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Sarah was the only one who stood by her little brother, gently persuading her parents over the next year that homosexuality was not a disease or a curse, and easing him back into the family. She became his guardian, his mentor, his best friend.

When Sarah graduated and left home to attend Amherst College for a degree in Journalism, she made Greg promise to stay in Greenwich and finish his last two years of high school. Sarah would drive home every other weekend to visit Greg and support him. It meant that Sarah had virtually no social life for her entire freshman and much of her sophomore years.

“That was okay with me,” Sarah admits. “I kind of slacked off in high school a little, didn’t apply myself as I should have, and it was good to focus on my studies and on Greg and forget about sororities and boyfriends for a while. Besides, Greg would have done the same thing for me if the tables had been turned. There was no way I could just leave him hanging.”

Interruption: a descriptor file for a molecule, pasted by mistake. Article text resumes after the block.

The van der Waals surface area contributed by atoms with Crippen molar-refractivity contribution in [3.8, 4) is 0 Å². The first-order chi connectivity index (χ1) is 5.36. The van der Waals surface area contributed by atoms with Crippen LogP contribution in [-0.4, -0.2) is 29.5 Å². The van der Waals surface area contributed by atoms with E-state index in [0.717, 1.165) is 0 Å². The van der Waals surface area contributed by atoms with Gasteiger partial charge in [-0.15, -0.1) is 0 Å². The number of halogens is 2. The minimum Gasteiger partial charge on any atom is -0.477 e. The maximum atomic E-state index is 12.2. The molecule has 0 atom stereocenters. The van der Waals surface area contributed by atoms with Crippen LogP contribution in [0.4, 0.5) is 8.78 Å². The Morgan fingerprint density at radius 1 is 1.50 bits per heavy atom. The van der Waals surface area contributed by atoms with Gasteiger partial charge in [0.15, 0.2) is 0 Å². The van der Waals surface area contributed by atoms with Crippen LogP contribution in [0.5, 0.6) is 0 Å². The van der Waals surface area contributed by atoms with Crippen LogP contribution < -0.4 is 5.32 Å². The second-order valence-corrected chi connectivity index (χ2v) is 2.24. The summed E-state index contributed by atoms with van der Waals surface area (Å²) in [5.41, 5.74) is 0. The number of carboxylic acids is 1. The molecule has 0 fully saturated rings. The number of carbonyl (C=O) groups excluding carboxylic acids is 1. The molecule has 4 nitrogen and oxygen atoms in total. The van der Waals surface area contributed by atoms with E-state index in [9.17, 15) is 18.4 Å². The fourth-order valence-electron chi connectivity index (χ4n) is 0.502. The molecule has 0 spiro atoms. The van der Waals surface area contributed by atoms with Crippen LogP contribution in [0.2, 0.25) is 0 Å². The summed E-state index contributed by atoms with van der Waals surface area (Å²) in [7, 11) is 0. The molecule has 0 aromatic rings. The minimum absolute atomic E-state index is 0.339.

It was during Greg’s senior year when the devastating news surfaced. It was a routine physical for life insurance his parents wanted to take out on him before he left for college, a simple blood test that normally means nothing.

“I remember when Greg called me to tell me he was HIV-positive. I was on a date, but ten minutes later I was driving south, hoping to get home before our parents found out.” Sarah’s voice gives only a hint of the desperation she felt at the time.

None of the rest of the family tested positive for HIV. Just Greg. He had three homosexual lovers, but they too all turned out to be HIV-negative.

“This was early 1988, and we weren’t exactly sure what to do. Like an awful lot of people, we believed what we were being told by the ‘experts’ – that HIV caused AIDS, and that AIDS was always fatal – so we had no other choice but to accept the fact that Greg would be dead in two or three years unless the HIV could be stopped.”

They took Greg to their family doctor. Then they took him to an AIDS specialist in New York City, and finally to the Mayo Clinic in Rochester. The story was the same everywhere.

“They all told Greg to start taking AZT, the drug that had been approved just the year before to treat AIDS.” Sarah winces as she remembers. “They said it would kill the HIV and prevent him from getting AIDS, or at a minimum prolong his life. Since there was no contrary information being widely publicized, we had no reason to doubt this advice. It turns out that Greg was part of the first group of HIV-positives who had no symptoms of AIDS but were prescribed AZT anyway, despite assurances from the drug company to the FDA approval committee that they wouldn’t do that. But we didn’t know that!”

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